I’ve come across Frank Dunlop several times down the years, and I must admit I always liked him on a personal level. But then, Frank never handed me a brown envelope full of banknotes. The bastard.
As longtime readers will know, I’m not massively enamoured of the judicial tribunal system in the Banana Republic. This has not so much to do with the problems they’re supposed to address – which are real problems in Irish society – as with their sociological function, which is a) to give the impression that the powers that be are doing something, and b) to provide an enormous state subsidy to the legal profession. Well, that and they take an inordinately long time to tell us what we already knew, and what wouldn’t need these tribunals if there was a properly functioning criminal justice system.
I may well be coming back to the report of the Ryan Commission presently, as it demands some thought. For the moment, I’ll just pose the question of whether the systematic brutality of the industrial schools was such a deep, dark secret that it took a ten-year judicial process to whether or not it happened.
Anyway, back to Frank the Canary. Frank is going to chokey, and he can’t say he didn’t ask for it. Nevertheless, there are one or two things niggling away at the back of my mind. The most obvious one is the time frame. That is to say, Frank took the stand way back in 2000. Having taken the stand, he then remained on it for months on end, testifying in stupefying detail about how he’d bribed councillors to encourage them to vote the right way on planning decisions. So the guy cheerfully admits that he’s a crook, but then it takes nine solid years to get any sort of conviction against him. I do remember that old crack about the mills of God, but bearing in mind that Frank’s going to be out in less than a year, grinding exceeding fine doesn’t really come into it.
Then there’s another thing that follows on, as if you say A then you must also say B. Namely, Frank has been shown to be corrupt. The fact of him having bribed politicians is now legally established. So, are we soon going to see the politicians who accepted bribes from Frank before the courts? It’s not as if he physically pinned them to the ground and stuffed money into their pockets. And corruption on the council is at least as unsurprising as sadism at the industrial school. Certainly, those in the media who celebrated the property bubble must have known how profoundly dodgy the planning system was. All the same, I suspect it will be some considerable time, if ever, before elected representatives are brought to book.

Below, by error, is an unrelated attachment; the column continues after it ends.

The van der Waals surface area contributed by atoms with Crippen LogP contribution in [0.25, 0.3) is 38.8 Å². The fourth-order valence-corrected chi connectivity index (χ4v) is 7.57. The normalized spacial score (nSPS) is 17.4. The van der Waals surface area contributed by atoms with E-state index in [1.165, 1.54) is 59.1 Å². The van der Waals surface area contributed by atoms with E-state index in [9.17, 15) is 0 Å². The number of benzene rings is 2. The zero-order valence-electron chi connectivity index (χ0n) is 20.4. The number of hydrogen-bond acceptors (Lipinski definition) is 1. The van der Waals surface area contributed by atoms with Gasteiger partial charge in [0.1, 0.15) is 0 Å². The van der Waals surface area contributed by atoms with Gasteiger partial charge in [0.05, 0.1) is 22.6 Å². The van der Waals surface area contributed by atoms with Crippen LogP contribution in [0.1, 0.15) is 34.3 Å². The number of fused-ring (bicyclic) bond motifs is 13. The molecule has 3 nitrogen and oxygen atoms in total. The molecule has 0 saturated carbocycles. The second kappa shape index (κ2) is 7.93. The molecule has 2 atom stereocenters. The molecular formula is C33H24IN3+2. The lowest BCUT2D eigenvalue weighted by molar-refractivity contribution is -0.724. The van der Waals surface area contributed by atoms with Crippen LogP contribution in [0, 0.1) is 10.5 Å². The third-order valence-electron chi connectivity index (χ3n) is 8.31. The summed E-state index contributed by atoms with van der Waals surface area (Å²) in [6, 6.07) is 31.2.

On the other hand, and I know I’ve said this before, these epic tribunals, lasting many years and spending hundreds of millions of euro, mostly on legal fees, inquiring into political corruption, have to justify their existence somehow. The best way to do that is to claim a major scalp, and the obvious man is Bertie. At this point, I have long since lost interest in Bertie’s labyrinthine personal finances and am prepared to write them off as one of those great historical conundra, like the Marie Celeste or the Man in the Iron Mask. The guy is out of power and his reputation is shot to pieces, and that will do to be going on with. You don’t need to be a died-in-the-wool Fianna Fáiler to question whether the Irish judiciary needs to spend from here to doomsday on the former taoiseach’s bungs.
To return to the point, we’ve got here a situation where the judicial tribunal as an institution was invented by Charlie Haughey as an expedient to stop Des O’Malley walking out of their coalition. But, having proved a useful expedient, and judicial activism being what it is (excuse me for sounding like a member of the Federalist Society for a moment), the bastard things were soon popping up all over the place. The enormous time – and more pertinently, the enormous cost – involved in these tribunals does at least raise the issue of whether, in the new age of austerity, this is the way to deal with corruption.
Actually, you really don’t need an elaborate legal inquisition to clean up politics. Most importantly, you need a change of culture – and recall that, in the much-maligned de Valera era, politicians were often ostentatious in their austere lifestyles and high-minded commitment to public service. This would require some big changes in personnel, but that’s no bad thing. The second thing you would need, as I’ve mentioned, is an effective and efficient criminal justice system that will deal with transgressions with the required severity. Finally, a combative press that gets up off its arse and does its job. The Freedom of Information Act isn’t there just as a decoration, but can actually be a useful tool, believe it or not.
Rud eile: Garibaldy is very good on the sectarian murder of Kevin McDaid, beaten to death by a mob of drunken loyalists in Coleraine. I noticed that the area’s MP, Gregory Campbell, was remarkably understanding of the situation. Also, the news bulletins picked up quickly on the talking point that there were clashes between rival gangs – that would be those with pickaxe handles and those without.
Rud eile fós: The always readable Justin Raimondo tells it like it is on Korea.